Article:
Viewing and changing emotions in real-time with new brain imaging tool
A world-first technology that combines virtual reality, a brain computer interface and magnetic resonance imaging (MRI) is providing new insights into brain activity during complex emotional states.
The neurofeedback tool, which enables study participants to voluntarily regulate their brain activity in real-time, was developed by a multidisciplinary team of researchers at Monash Biomedical Imaging and the D’Or Institute in Brazil.
The tool was first tested by examining brain activity as study participants experienced positive and negative emotions. These emotions were evoked in the participants through listening to music and viewing a virtual environment from within the MRI scanner. The participants were also connected to a brain computer interface.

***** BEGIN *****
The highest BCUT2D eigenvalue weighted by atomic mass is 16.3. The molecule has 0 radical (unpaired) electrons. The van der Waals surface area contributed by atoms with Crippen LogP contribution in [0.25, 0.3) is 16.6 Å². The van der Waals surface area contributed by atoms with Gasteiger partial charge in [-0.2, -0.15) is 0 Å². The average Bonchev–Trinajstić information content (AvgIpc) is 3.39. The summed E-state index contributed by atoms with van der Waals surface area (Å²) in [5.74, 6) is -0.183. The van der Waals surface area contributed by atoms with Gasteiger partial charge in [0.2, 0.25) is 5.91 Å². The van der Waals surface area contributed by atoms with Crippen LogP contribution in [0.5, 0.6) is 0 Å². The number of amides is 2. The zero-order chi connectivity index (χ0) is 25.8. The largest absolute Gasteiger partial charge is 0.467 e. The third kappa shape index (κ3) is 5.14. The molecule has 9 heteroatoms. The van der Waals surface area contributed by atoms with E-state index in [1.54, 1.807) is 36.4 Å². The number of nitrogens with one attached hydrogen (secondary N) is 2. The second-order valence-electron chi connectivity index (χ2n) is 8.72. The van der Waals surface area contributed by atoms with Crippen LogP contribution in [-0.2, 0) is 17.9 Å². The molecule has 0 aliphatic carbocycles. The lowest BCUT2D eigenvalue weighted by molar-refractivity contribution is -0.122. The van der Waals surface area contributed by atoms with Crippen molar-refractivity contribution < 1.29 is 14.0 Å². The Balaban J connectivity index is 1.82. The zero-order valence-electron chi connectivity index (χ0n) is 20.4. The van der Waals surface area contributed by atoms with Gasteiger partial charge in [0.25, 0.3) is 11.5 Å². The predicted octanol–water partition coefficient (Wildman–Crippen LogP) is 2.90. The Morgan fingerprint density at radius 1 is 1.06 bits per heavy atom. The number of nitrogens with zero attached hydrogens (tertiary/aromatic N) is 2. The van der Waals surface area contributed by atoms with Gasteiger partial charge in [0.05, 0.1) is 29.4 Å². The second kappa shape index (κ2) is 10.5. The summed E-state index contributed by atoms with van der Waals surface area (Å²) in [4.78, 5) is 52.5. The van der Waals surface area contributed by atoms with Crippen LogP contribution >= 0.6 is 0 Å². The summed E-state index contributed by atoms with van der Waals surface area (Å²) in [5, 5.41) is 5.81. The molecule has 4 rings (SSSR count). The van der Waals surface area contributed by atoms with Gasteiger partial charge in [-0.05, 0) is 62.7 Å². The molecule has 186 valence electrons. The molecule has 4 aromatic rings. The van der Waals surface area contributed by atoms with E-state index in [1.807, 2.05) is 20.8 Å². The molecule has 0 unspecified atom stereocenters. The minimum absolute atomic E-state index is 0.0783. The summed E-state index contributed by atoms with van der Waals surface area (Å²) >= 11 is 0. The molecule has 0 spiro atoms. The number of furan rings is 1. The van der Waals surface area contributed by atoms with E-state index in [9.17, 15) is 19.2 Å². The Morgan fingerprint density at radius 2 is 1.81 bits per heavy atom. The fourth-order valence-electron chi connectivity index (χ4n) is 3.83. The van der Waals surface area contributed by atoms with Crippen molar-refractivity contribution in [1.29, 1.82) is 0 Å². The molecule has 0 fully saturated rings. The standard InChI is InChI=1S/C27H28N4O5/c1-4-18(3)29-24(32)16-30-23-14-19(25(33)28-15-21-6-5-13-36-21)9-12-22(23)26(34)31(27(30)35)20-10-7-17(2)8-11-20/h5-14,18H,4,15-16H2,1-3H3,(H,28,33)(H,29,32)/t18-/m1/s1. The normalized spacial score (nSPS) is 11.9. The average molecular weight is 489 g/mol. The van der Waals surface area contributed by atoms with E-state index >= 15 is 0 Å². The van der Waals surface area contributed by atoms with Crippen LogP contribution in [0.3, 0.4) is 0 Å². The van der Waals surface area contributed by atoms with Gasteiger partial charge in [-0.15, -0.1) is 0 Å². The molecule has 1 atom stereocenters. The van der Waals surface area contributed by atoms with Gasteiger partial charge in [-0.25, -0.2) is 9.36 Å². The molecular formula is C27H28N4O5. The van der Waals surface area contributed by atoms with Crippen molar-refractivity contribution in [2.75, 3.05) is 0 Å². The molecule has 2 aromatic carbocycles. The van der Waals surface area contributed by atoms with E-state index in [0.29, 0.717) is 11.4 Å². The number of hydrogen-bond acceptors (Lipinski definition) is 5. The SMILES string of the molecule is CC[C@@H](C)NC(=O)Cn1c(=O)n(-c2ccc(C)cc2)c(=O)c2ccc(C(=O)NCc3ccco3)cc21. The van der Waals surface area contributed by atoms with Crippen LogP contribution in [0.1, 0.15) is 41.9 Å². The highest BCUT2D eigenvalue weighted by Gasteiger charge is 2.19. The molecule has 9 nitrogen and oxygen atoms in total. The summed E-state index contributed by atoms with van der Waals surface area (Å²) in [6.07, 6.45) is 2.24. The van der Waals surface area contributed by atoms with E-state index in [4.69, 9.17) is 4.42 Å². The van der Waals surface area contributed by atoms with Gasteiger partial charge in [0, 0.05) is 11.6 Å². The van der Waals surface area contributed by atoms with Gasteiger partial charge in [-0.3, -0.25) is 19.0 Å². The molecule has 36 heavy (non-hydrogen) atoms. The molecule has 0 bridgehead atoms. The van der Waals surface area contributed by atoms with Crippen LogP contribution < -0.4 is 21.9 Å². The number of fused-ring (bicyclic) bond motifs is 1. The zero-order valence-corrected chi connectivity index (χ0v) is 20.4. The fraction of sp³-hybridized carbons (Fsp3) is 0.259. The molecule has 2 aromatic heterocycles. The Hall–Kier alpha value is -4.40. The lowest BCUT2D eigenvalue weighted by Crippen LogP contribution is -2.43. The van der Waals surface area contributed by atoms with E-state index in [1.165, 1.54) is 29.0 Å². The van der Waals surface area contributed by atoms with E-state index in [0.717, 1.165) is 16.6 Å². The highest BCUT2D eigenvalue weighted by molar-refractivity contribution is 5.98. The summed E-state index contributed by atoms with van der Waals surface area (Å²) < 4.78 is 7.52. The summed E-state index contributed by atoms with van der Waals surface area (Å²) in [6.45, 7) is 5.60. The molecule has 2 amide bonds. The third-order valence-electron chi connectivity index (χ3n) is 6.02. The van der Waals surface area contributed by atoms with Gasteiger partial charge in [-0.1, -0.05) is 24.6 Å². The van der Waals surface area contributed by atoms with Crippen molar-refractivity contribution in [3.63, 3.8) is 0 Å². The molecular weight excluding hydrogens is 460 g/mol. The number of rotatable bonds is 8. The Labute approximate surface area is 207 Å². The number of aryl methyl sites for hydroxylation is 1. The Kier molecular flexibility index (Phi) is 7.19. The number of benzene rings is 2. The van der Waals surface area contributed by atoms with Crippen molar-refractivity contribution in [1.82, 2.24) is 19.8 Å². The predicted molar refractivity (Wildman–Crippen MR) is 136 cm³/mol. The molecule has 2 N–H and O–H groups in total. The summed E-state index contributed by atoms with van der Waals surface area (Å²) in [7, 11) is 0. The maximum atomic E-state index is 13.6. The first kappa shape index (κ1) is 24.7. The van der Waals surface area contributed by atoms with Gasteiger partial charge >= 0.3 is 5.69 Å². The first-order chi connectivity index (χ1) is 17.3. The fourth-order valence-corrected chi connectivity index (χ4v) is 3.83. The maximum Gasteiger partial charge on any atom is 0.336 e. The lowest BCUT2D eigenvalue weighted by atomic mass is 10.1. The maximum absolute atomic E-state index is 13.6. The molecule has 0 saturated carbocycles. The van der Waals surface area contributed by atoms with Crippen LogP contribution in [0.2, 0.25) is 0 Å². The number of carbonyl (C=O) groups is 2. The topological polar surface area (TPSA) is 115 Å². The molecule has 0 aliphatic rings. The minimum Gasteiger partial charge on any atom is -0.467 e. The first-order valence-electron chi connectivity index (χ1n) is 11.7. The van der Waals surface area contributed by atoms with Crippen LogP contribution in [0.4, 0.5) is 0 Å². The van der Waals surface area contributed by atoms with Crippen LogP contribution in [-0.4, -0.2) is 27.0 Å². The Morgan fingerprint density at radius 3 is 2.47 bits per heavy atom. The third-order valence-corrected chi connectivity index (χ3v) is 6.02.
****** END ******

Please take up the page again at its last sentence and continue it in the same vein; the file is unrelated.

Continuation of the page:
The researchers then asked the participants to regulate, increase or decrease their positive and negative emotions. As participants changed their emotional response, the brain computer interface changed the colour of the virtual environment, which gave participants visual feedback on how much or how little they were activating their brain pathways linked to positive and negative affect.
After successfully being tested at Monash Biomedical Imaging and at the D’Or Institute, the tool now has promising applications for brain-based interventions in healthy subjects and may find applications in clinical conditions including anxiety and stress.
Read the research paper Frontiers in Neurology.
View a video of the neurofeedback tool being used during a study to test its validity at Monash Biomedical Imaging.